III.  Significance of the Proposals

The Proposed Guidance would enhance FSOC’s ability to designate nonbank financial companies as SIFIs by removing what Secretary Yellen called “inappropriate hurdles” created by the 2019 Guidance.[7]  By removing the activities-based approach initial review requirement promulgated in the 2019 Guidance from the Proposed Guidance, FSOC would potentially limit companies’ ability to know in advance whether the activities in which they are engaged would increase their likelihood of SIFI designation and also could limit such companies’ abilities to plan their future activities in order to mitigate SIFI designation risk.  Further, the Proposed Guidance’s removal of the cost-benefit analysis, a key part of the court decision to de-designate Metlife, is likely to be controversial and draw significant public comment.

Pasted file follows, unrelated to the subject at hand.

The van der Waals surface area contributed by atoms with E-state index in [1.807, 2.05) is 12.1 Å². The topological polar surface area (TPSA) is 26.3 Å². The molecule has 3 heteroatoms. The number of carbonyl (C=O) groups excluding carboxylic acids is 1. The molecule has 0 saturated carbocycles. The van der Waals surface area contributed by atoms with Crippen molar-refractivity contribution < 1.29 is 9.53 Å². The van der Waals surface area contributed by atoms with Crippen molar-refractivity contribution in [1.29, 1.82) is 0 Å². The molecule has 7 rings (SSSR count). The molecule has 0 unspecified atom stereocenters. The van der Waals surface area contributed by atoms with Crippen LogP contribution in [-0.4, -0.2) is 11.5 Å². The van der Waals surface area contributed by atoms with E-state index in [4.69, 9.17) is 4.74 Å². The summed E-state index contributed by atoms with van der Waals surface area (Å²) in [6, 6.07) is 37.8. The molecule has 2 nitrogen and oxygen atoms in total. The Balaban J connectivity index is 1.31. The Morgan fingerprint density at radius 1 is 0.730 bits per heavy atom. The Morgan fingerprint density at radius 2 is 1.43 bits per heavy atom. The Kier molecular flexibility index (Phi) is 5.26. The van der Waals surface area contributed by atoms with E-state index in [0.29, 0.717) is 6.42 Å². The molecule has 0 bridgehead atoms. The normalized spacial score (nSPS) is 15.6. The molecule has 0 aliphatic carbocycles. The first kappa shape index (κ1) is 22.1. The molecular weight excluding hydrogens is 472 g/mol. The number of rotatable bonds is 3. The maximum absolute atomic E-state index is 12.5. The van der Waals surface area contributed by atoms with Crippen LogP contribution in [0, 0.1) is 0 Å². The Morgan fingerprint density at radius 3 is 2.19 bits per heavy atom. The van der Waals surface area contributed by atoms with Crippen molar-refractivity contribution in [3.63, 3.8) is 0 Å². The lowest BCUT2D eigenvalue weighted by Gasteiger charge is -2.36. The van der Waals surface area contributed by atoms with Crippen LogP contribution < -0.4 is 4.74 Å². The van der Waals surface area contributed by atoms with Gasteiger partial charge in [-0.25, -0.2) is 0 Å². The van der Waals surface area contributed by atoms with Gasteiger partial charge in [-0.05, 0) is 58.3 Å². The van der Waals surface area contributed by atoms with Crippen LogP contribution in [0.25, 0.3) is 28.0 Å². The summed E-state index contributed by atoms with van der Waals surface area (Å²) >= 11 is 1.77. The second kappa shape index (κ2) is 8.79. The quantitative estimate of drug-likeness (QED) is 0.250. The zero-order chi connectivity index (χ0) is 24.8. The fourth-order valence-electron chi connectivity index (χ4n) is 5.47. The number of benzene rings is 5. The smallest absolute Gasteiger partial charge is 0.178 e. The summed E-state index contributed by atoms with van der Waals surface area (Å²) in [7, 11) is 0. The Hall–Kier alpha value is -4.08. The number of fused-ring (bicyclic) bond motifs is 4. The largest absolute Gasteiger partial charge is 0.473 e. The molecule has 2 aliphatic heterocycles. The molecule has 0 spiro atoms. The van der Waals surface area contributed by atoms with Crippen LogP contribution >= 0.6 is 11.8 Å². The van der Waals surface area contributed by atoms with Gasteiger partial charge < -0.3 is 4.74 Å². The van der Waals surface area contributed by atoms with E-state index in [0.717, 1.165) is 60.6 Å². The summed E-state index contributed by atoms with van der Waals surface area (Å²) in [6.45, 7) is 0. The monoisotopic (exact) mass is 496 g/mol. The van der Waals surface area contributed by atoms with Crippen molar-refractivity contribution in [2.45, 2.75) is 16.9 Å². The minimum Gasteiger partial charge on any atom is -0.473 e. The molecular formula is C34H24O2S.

If finalized as written, the proposals could impact a wide swathe of companies, from insurers and hedge funds to fintechs and stablecoin issuers.  Under the Proposed Framework, FSOC will monitor a broad range of assets, entities and activities in order to assess any risks to financial stability.  The Proposed Framework highlights that FSOC will take a “rigorous approach to identify, assess and address” risks to financial stability by using all of its available authorities with respect to risks it identifies to U.S. financial stability.


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[1]        88 Fed. Reg. 26234 (Proposed Guidance), available here; 88 Fed. Reg. 26305 (Proposed Framework), available here.

[2]        12 U.S.C. § 5323(a)(1).

[3]        77 Fed. Reg. 21637, available here.

[4]        Metlife, Inc. v. Financial Stability Oversight Council, 177 F.Supp.3d 219 (D.D.C. 2016).

[5]        84 Fed. Reg. 71740, 71747.

[6]        Metlife, 177 F. Supp 3d. 238-39, 242.